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Marine Important Bird Areas

Seabirds are highly threatened and have a global distribution Many seabird populations are declining and are threatened with extinction. They face a wide range of threats, both on land and at sea, including being killed as bycatch in fisheries, predation by a range of introduced species and habitat loss owing to, for example, expanding coastal development. Global solutions are needed to protect those seabirds that spend much of their lives travelling vast distances across national and international waters.

Over 130 species of seabird are listed as threatened on the IUCN Red List for birds 10% of all Critically Endangered birds are seabirds, despite seabirds representing just 3% of the world’s bird species. 28% of seabirds are listed as threatened on the IUCN Red List (compared to 13% for all extant birds), with albatrosses, penguins, gadfly petrels and shearwaters among the most threatened families. The southern oceans and the Pacific are particularly important areas for threatened seabirds, where their ranges span multiple Exclusive Economic Zones (EEZs) as well as many Areas Beyond National Jurisdiction (ABNJs).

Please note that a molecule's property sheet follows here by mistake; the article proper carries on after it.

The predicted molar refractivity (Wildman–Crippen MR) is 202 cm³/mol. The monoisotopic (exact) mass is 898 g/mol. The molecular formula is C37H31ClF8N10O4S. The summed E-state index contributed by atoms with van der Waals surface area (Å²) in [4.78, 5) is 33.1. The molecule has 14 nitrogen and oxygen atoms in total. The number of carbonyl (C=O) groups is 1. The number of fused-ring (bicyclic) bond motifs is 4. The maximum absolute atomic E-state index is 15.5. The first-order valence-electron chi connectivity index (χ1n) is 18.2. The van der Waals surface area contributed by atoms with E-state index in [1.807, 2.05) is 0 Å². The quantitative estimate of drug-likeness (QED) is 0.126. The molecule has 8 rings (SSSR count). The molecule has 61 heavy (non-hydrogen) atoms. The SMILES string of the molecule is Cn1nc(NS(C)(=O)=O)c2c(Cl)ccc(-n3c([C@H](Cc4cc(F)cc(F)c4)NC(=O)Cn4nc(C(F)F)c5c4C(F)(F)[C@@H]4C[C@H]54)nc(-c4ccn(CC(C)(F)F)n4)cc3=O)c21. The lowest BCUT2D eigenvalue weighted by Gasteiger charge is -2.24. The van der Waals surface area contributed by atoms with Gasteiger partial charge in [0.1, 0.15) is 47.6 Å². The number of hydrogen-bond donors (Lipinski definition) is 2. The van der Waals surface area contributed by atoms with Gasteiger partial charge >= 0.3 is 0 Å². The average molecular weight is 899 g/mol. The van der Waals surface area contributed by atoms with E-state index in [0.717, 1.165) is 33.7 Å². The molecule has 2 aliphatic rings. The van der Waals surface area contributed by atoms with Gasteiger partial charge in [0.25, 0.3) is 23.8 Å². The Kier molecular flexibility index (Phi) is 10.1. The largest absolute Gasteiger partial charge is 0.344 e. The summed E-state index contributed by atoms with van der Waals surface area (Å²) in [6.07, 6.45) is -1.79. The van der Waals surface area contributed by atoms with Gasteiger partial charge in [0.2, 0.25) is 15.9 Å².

At-sea distribution of threatened seabirds around the globe Each polygon represents the range map for one threatened species. Areas of darkest blue show the areas of the ocean where the ranges of the greatest number of threatened species overlap. Source: Analysis of data held in BirdLife’s World Bird Database (2010).

Albatrosses are the most highly threatened family, with all 22 species either Globally Threatened or Near Threatened. Penguins and shearwaters/gadfly petrels also contain a particularly high proportion of threatened species Source: Analysis of data held in BirdLife’s World Bird Database (2010).

Species factsheets for every seabird species can be found on BirdLife’s Data Zone

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www.birdlife.org/datazone/species/index

DD Data Deficient EX Extinct CR Critically Endangered EN Endangered VU Vulnerable NT Near Threatened LC Least Concern


Marine Important Bird Areas: Priority sites for the conservation of biodiversity